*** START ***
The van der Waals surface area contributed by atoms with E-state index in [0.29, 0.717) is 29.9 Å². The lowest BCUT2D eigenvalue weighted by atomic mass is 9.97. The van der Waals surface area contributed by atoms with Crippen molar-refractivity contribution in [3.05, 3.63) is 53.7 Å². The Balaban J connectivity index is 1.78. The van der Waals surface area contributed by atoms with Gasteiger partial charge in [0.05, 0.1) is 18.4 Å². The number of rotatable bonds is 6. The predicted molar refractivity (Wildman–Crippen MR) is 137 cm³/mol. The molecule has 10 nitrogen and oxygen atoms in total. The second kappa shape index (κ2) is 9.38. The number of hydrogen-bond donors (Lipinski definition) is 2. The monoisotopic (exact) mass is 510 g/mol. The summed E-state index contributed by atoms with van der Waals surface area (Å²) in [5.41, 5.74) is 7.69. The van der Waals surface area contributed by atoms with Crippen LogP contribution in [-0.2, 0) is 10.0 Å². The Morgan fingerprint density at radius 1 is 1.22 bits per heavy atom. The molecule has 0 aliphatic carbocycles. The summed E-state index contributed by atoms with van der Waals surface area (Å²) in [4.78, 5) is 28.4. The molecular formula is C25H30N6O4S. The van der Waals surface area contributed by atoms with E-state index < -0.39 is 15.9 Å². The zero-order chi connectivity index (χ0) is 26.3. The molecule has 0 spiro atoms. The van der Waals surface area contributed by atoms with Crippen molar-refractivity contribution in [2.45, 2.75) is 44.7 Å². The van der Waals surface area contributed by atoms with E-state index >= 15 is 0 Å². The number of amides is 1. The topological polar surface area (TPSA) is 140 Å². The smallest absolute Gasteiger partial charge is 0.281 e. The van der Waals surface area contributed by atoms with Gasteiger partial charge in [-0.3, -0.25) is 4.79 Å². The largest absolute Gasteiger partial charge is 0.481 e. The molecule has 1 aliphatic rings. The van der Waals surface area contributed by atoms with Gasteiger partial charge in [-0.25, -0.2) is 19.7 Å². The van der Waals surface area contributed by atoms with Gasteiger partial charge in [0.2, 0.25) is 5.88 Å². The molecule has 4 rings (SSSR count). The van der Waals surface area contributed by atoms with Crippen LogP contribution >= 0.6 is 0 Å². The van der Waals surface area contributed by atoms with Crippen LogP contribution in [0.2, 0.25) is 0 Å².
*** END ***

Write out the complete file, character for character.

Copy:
The van der Waals surface area contributed by atoms with E-state index in [0.29, 0.717) is 29.9 Å². The lowest BCUT2D eigenvalue weighted by atomic mass is 9.97. The van der Waals surface area contributed by atoms with Crippen molar-refractivity contribution in [3.05, 3.63) is 53.7 Å². The Balaban J connectivity index is 1.78. The van der Waals surface area contributed by atoms with Gasteiger partial charge in [0.05, 0.1) is 18.4 Å². The number of rotatable bonds is 6. The predicted molar refractivity (Wildman–Crippen MR) is 137 cm³/mol. The molecule has 10 nitrogen and oxygen atoms in total. The second kappa shape index (κ2) is 9.38. The number of hydrogen-bond donors (Lipinski definition) is 2. The monoisotopic (exact) mass is 510 g/mol. The summed E-state index contributed by atoms with van der Waals surface area (Å²) in [5.41, 5.74) is 7.69. The van der Waals surface area contributed by atoms with Crippen LogP contribution in [-0.2, 0) is 10.0 Å². The Morgan fingerprint density at radius 1 is 1.22 bits per heavy atom. The molecule has 0 aliphatic carbocycles. The summed E-state index contributed by atoms with van der Waals surface area (Å²) in [4.78, 5) is 28.4. The molecular formula is C25H30N6O4S. The van der Waals surface area contributed by atoms with E-state index < -0.39 is 15.9 Å². The zero-order chi connectivity index (χ0) is 26.3. The molecule has 0 spiro atoms. The van der Waals surface area contributed by atoms with Crippen molar-refractivity contribution in [2.45, 2.75) is 44.7 Å². The van der Waals surface area contributed by atoms with E-state index >= 15 is 0 Å². The number of amides is 1. The topological polar surface area (TPSA) is 140 Å². The smallest absolute Gasteiger partial charge is 0.281 e. The van der Waals surface area contributed by atoms with Gasteiger partial charge in [-0.3, -0.25) is 4.79 Å². The largest absolute Gasteiger partial charge is 0.481 e. The molecule has 1 aliphatic rings. The van der Waals surface area contributed by atoms with Gasteiger partial charge in [-0.25, -0.2) is 19.7 Å². The van der Waals surface area contributed by atoms with Gasteiger partial charge in [0.2, 0.25) is 5.88 Å². The molecule has 4 rings (SSSR count). The van der Waals surface area contributed by atoms with Crippen LogP contribution >= 0.6 is 0 Å². The van der Waals surface area contributed by atoms with Crippen LogP contribution in [0.2, 0.25) is 0 Å².